Traditionally, health departments rely on limited funding sources, often only federal funds with some state and/or other jurisdictional general or targeted funds. Yet, in any field, having multiple funding sources is key to sustainability.
Diversifying funding. Many health departments leveraged Medicaid funding to respond to the Center for Medicare and Medicaid Services (CMS) priorities for the Meaningful Use program. While that specific match funding program has sunsetted, Medicaid programs still have available mechanisms to cost-share in information infrastructure that can meet both public health and Medicaid priorities. Other health departments have leveraged financial or in-kind contributions from health plans because of shared interests and common goals. Building such relationships will likely require engaging senior leadership at the health department, which can be a critical element to strategic sustainability. Refer to the Make the Value Case section of the toolkit for tips on engaging and communicating priority to senior leadership.
Sharing staff. While public health funding tends to be program-specific, many of the data science/informatics skills needed cross programs. Cost sharing in positions for data analysis and visualization, business analysis, project management or communications can contribute to both increased program effectiveness and sustainability.
Root cause identification
Root cause analyses (RCA) identify the starting cause (or root) of problems to create a solution that will not only fix the problem, but prevent it from happening in the future. This framework moves away from merely putting out fires when issues arise, to making sure that once the fire is put out, the same fire doesn’t arise again. Within root cause analysis, it is highly common that multiple interventions—instead of a single one—are needed to get at the root cause.
Additionally, root cause analysis aims for quality improvement over the life cycle. Therefore, interventions will constantly take place to improve the system and prevent future problems. As with data modernization, identifying problems and continually completing root cause analyses will ensure that the health department can adapt the solutions as technology and human nature changes over time. Complete the Root Cause Analysis worksheet using the 5 Why practice.
Resource: Root cause analysis
The Washington State Department of Enterprise Services created a web page devoted to root cause analysis including the goals, benefits and principles and how root cause analysis can be applied within the health department. Additionally, specific information on RCA methods like the “5 Whys” and the Fish-bone or Ishikawa Diagram are included.
The entire data modernization team plays a part in staying up to date on new technology, partnerships and processes. Participation in work groups and membership organizations will help to connect the state or local health department to those who represent agencies across the data life cycle. Participation in work groups and membership organizations allow health departments to learn from one another and push collective thinking further. A few examples of membership organizations working on data modernization currently are Health Level Seven (HL7) International, Association of State and Territorial Health Officials (ASTHO), CSTE and Healthcare Information and Management Systems Society (HIMSS).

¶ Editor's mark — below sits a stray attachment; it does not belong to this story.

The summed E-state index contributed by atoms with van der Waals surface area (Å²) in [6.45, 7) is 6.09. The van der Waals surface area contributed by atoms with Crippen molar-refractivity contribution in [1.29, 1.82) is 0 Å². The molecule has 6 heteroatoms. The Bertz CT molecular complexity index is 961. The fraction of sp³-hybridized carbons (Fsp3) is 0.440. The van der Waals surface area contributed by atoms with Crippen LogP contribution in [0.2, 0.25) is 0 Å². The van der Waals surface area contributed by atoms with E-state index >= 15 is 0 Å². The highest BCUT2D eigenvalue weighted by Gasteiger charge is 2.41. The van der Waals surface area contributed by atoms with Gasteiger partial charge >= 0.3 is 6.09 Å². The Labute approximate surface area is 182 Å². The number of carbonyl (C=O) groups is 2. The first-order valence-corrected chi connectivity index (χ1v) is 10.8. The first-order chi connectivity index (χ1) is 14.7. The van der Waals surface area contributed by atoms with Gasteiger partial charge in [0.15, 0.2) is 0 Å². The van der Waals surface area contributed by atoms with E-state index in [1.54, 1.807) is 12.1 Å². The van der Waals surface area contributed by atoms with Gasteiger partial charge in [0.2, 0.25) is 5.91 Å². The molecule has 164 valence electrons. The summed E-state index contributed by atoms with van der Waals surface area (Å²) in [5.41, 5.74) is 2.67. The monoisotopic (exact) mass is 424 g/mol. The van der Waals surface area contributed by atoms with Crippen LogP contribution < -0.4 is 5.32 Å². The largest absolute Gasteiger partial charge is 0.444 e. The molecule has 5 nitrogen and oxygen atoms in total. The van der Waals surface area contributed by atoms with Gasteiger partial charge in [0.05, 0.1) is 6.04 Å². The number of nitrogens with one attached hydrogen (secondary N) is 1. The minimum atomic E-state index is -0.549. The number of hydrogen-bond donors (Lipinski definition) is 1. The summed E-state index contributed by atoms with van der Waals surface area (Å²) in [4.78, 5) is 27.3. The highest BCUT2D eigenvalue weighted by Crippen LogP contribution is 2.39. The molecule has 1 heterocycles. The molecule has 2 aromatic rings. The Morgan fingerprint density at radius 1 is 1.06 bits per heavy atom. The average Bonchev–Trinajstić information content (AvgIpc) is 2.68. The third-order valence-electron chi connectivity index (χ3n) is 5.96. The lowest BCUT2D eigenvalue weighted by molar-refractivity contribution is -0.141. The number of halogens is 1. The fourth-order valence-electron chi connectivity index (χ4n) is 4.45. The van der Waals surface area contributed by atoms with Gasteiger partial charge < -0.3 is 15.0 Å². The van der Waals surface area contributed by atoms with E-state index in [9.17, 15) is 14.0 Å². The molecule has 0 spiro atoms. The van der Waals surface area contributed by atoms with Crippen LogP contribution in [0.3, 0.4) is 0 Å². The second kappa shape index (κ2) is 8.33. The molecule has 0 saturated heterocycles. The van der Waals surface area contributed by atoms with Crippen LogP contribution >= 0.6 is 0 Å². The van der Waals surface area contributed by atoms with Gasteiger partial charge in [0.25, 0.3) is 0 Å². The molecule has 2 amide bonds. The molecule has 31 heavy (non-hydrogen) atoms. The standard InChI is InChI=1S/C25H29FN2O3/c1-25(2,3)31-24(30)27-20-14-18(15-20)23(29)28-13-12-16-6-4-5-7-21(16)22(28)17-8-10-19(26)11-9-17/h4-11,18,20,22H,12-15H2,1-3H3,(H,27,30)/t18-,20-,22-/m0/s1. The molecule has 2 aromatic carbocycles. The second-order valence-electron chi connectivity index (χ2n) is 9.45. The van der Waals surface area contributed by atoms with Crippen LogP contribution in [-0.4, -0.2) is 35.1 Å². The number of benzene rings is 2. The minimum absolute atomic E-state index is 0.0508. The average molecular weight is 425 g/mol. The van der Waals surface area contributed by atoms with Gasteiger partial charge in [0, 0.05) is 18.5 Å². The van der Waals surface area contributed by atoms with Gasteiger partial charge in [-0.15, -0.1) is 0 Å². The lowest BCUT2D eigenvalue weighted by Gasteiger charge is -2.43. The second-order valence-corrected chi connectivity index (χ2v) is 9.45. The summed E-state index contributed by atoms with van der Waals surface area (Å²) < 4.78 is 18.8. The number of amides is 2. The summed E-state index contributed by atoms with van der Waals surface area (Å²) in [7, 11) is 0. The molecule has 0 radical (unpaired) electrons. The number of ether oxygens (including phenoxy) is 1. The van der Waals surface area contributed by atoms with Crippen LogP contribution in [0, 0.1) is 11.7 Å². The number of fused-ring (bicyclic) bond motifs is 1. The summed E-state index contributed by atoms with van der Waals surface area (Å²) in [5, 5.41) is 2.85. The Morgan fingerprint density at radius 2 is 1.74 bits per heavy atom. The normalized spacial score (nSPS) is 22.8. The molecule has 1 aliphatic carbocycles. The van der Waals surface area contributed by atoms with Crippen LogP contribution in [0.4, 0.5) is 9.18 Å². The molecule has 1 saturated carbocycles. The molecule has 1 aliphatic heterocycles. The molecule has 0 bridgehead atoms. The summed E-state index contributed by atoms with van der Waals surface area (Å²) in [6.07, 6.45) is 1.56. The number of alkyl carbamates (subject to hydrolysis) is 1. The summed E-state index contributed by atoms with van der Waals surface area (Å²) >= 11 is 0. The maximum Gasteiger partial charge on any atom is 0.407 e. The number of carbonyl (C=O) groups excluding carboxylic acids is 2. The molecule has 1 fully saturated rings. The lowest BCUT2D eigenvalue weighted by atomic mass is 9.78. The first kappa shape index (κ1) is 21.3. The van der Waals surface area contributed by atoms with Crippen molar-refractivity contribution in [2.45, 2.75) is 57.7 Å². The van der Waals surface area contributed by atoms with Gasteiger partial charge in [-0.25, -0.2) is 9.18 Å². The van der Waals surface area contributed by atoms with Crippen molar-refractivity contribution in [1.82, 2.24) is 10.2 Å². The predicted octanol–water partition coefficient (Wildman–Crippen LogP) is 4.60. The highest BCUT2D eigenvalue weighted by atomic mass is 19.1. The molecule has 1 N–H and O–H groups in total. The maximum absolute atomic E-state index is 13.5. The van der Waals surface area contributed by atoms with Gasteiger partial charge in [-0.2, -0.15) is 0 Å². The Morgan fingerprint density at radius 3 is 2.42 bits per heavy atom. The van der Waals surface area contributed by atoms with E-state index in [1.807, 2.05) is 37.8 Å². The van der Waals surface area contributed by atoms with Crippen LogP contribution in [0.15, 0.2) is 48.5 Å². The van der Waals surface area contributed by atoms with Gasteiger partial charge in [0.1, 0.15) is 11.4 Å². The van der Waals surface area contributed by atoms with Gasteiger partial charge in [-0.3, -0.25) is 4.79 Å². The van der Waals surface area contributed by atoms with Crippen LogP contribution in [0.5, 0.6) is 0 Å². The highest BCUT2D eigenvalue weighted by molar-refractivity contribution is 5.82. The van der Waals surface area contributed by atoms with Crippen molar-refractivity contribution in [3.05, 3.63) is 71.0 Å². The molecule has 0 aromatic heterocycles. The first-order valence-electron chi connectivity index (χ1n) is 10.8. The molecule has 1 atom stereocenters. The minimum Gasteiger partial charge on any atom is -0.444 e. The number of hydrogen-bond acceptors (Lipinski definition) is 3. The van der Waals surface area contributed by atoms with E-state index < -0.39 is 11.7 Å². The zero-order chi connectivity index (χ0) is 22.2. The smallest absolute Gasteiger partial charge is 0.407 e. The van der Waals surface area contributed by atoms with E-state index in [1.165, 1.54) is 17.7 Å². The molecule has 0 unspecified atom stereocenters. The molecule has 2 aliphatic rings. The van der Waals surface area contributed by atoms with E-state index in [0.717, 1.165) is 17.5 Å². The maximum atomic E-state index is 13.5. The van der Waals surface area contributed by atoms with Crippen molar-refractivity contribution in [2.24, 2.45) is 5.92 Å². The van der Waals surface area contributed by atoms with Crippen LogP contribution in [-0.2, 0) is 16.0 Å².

Determine which staff from the data modernization team should attend specific meetings for membership organizations. For example, onboarding staff might be best suited to participate in the HL7 meetings and epidemiologists might be best to participate in CSTE. Membership organizations tend to be at the forefront of upcoming technology and discuss with members solutions and tweaks to the current data infrastructure that could be used within the jurisdiction. Furthermore, many membership organizations and workgroups have message boards or other tools to ask questions across the community. Because of the interactive nature of the groups, new staff, those who work in smaller departments with few colleagues and those who serve as subject matter experts within the health department may gain the most from the virtual peer environment.
To gain the largest benefit from workgroups and , health department staff should be encouraged to actively participate in discussions, lead or participate in subcommittees and implement some of the strategies shared by peers. In addition to participating in membership organizations, staying updated with the CDC DMI work as well as the Office of the National Coordinator for Health Information Technology (ONC) is important.
Finally, the most valuable asset for sustainable data modernization is the data modernization team, as discussed in the Establish a Data Modernization Team section of this toolkit. Building a team with the right mix of leaders, inspiring staff members and future-oriented thinkers can lay the foundation for a sustainable data modernization plan.
Resource: Program sustainability assessment tool
This tool assesses the sustainability of the health department and helps to plan for the future. Within the tool are three sections for understanding the components of sustainability, assessing the sustainability of the current program and developing a sustainability action plan. The tool offers definitions, resources and action steps to prevent dissolution of a program's activities.
Resource: Sustainability thinking
This course provides short, under-ten-minutes lessons for sustainability thinking. Provided by the Business School at the University of Colorado Denver, this Coursera training is applicable to data modernization projects, specifically when building longevity with new or current systems.